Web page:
Thursday, June 30, 2011
By Zig Ziglar
Failure is an event - it is not a person. Two of the most striking examples of this great truism are the stories of George Washington and Abraham Lincoln. The two men could not have been more different. Washington was an aristocrat - aloof and very serious. Lincoln, born in a log cabin, was folksy and had an incomparable sense of humor. Despite their differences, both men accomplished great things. They are recognized as America’s two greatest presidents. They shared the same moral and ethical values. Both were devoted to their country and the welfare of their fellow citizens. Both were religious. Both were models of honesty and integrity and each faced adversity, criticism and rejection. In Lincoln’s case, it was outright ridicule.
They also shared the trait of persistence and, despite defeats, their vision drove them onward and upward. In Lincoln’s case, twelve of the fifteen major events of his life were defeats. He failed in business, was defeated for the legislature, failed in business again, was elected to the legislature, his sweetheart died, he had a nervous breakdown, he was defeated for Speaker, defeated for elector, defeated for congress, elected to congress, defeated for congress, defeated for senate, defeated for vice president, defeated for senate and elected President of the United States.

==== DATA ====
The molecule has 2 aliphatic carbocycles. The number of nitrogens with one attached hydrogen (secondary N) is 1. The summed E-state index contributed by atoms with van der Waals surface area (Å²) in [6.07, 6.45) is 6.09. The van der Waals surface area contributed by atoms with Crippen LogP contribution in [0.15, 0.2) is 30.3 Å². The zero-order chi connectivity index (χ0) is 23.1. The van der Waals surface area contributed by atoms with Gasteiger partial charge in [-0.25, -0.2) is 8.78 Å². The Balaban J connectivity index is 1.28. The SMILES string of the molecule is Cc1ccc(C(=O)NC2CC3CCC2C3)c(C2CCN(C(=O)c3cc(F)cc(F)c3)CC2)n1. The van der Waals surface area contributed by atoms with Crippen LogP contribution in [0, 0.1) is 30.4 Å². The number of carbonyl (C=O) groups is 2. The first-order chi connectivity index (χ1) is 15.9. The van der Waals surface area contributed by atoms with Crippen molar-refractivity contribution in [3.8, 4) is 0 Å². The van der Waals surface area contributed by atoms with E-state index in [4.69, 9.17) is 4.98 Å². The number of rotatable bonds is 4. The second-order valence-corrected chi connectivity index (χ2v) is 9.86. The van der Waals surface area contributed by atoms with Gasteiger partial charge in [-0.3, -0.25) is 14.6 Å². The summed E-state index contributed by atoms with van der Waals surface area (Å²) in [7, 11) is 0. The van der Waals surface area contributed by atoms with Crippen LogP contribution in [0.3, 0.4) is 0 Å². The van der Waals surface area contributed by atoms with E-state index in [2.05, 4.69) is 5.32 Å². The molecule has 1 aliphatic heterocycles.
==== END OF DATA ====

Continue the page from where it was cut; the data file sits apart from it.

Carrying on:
George Washington won only two battles in the Revolutionary War, but he won the last battle and that’s the one that counts. The British drove Washington down through Long Island, into Brooklyn, across the East River, and up to Manhattan Island. They drove him on and on, but ultimately Washington was victorious. A few days later at Yorktown, General Cornwallis, the British General, surrendered to Washington. As he handed over his sword he said, “Sir, I salute you. Not only are you a great leader of men, but an indomitable Christian gentleman who wouldn’t give up.”
The message is clear. As long as we pursue our dreams, we will ultimately - if the cause is right - emerge the winner. Buy that idea and I’ll SEE YOU AT THE TOP!
Posted by Shane Dreiling at 7:20 AM